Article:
Finance Minister wrongly “creamed off” over GH₵200m from Stabilization Fund - PIAC
Posted on: 2014-Aug-07        
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The Public Interest and Accountability Committee (PIAC) has asked the Ministry of Finance to return more than GH₵200 million it withdrew illegitimately from the Ghana Stabilisation Fund.

PIAC, which was established by an Act of Parliament to monitor compliance of the Petroleum Revenue Management Act by both state and non-state institutions said the Finance Ministry “creamed off” millions of cedis from the Stabilisation Fund without Parliamentary approval.

The Act provides a framework for how monies accrued from oil exploration activities in the country should be managed.

During the presentation of the supplementary budget statement to Parliament in July this year, the Minister of Finance, Seth Terkper, reviewed the cap on the Stabilisation Fund to GH₵900,000,000 ($250 million) from over GH₵1,148,522 [$319,034,153.16] in accordance with Section 23(3) of the Petroleum Revenue Management Act.

However, Chairman of the Communications sub-committee of PIAC, Yaw Owusu Addo, said on Newsnight Thursday, although the law mandates the Minister to recommend approval to Parliament, the wording of the relevant section of the Act suggests that the capping must done “prospectively and not retrospectively”, as the Minister did in July.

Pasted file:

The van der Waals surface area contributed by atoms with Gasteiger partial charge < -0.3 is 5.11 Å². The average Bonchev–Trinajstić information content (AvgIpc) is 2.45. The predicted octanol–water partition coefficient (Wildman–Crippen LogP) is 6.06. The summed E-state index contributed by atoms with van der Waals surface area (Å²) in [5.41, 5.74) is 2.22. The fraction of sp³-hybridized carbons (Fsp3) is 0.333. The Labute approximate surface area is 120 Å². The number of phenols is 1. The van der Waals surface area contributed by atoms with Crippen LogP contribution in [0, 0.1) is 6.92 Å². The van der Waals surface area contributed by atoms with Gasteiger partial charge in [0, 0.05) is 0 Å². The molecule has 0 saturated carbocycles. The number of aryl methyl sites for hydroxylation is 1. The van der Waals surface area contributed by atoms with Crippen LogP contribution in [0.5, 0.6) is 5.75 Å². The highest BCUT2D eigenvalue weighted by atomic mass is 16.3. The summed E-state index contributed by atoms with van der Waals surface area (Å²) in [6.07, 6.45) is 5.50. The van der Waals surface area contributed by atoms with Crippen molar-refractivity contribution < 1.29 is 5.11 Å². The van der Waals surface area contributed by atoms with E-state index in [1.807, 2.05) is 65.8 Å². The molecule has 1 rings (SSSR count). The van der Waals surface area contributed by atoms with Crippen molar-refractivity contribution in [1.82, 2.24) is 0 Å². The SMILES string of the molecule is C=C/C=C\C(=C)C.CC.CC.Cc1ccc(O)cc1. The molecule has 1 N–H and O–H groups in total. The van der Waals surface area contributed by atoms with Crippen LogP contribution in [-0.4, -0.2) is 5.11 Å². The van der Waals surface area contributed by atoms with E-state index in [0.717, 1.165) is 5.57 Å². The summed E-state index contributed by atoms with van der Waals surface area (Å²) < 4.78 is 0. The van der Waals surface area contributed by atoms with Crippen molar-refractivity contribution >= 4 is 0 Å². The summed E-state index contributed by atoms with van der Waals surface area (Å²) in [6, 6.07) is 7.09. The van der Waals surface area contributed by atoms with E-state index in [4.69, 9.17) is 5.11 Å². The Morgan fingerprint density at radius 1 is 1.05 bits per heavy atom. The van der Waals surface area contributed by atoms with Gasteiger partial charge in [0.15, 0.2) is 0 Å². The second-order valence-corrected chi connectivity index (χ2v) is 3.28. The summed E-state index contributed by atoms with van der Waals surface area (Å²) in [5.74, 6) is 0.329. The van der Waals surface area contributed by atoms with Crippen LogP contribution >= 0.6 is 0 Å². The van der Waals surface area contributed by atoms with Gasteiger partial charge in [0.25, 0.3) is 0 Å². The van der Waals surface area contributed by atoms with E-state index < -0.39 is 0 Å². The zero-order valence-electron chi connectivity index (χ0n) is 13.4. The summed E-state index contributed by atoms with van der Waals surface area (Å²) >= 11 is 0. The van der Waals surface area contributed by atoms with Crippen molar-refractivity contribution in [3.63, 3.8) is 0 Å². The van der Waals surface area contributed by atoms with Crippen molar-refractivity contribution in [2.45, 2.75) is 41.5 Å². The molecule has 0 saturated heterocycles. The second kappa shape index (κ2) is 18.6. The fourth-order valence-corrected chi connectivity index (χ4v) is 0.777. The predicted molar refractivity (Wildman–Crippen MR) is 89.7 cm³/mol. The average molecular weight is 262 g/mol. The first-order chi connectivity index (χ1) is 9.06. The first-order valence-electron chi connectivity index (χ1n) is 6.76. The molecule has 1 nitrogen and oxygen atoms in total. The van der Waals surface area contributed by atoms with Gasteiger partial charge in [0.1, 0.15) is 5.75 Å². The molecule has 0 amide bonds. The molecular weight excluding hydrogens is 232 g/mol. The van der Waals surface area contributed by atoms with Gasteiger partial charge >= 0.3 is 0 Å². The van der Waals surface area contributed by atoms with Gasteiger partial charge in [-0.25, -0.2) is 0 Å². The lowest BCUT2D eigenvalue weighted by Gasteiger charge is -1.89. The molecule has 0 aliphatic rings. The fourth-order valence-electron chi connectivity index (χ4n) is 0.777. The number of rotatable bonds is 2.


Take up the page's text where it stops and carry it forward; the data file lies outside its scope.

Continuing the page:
“At the time the cap was recommended, funds in the Ghana Stabilisation Fund had already exceeded the cap of [GH₵900,000] US$250 million”, said Mr Addo.

PIAC also said in statement the approval of Parliament should have been sought before disbursement of the excess amount from the Stabilisation Fund.

Mr Addo stated on Newsnight: “all we are saying is that when the time came for him to cream off whatever money was above the $250 million, he should have gone to Parliament. The reason being that at the time he told Parliament he had capped the Stabilisation Fund in July through the supplementary budget when the money in the fund was in excess.”

PIAC has therefore asked the Finance Ministry to review the cap on the Fund to the original $319,034,153.16 which was also the amount existing in the Fund at the beginning of the year by restoring the amount of US$69,034,153.16 [over GH₵200 million] from subsequent proceeds of liftings in the second half of 2014.

Mr Addo said the Ghana Stabilisation Fund is a backup for budget funding, in the event of petroleum revenue shortfalls, and urged the government to stick to the law by going to Parliament before accessing it.

He said although PIAC would not be able to sanction the Finance Ministry if it fails to comply, it has played its audit role.

The Africa Centre for Energy Policy in June raised red flags about wrongful withdrawals from the Stabilisation Fund, but the Ministry denied the claims.